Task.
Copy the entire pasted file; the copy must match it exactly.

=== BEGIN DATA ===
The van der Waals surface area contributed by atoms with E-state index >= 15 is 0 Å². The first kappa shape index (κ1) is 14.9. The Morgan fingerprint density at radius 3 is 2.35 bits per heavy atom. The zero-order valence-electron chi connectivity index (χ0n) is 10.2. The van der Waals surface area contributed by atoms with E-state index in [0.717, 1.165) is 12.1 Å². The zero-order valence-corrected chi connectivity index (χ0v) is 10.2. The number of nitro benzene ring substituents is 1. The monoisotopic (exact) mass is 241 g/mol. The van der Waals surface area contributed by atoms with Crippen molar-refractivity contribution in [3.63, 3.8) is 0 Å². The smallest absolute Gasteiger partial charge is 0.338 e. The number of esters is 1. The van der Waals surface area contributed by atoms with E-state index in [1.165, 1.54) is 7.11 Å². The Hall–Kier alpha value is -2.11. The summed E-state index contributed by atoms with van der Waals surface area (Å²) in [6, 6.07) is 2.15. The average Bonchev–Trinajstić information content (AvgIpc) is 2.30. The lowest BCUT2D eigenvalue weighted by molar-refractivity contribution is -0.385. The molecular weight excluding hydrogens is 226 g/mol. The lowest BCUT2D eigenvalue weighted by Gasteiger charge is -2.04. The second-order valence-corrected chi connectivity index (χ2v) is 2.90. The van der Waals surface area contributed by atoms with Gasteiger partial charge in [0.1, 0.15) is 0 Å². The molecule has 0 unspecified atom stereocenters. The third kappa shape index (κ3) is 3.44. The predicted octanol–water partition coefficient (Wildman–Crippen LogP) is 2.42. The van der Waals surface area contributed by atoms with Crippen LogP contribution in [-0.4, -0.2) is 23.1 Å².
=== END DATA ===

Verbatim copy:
The van der Waals surface area contributed by atoms with E-state index >= 15 is 0 Å². The first kappa shape index (κ1) is 14.9. The Morgan fingerprint density at radius 3 is 2.35 bits per heavy atom. The zero-order valence-electron chi connectivity index (χ0n) is 10.2. The van der Waals surface area contributed by atoms with E-state index in [0.717, 1.165) is 12.1 Å². The zero-order valence-corrected chi connectivity index (χ0v) is 10.2. The number of nitro benzene ring substituents is 1. The monoisotopic (exact) mass is 241 g/mol. The van der Waals surface area contributed by atoms with Crippen molar-refractivity contribution in [3.63, 3.8) is 0 Å². The smallest absolute Gasteiger partial charge is 0.338 e. The number of esters is 1. The van der Waals surface area contributed by atoms with E-state index in [1.165, 1.54) is 7.11 Å². The Hall–Kier alpha value is -2.11. The summed E-state index contributed by atoms with van der Waals surface area (Å²) in [6, 6.07) is 2.15. The average Bonchev–Trinajstić information content (AvgIpc) is 2.30. The lowest BCUT2D eigenvalue weighted by molar-refractivity contribution is -0.385. The molecular weight excluding hydrogens is 226 g/mol. The lowest BCUT2D eigenvalue weighted by Gasteiger charge is -2.04. The second-order valence-corrected chi connectivity index (χ2v) is 2.90. The van der Waals surface area contributed by atoms with Gasteiger partial charge in [0.1, 0.15) is 0 Å². The molecule has 0 unspecified atom stereocenters. The third kappa shape index (κ3) is 3.44. The predicted octanol–water partition coefficient (Wildman–Crippen LogP) is 2.42. The van der Waals surface area contributed by atoms with Crippen LogP contribution in [-0.4, -0.2) is 23.1 Å².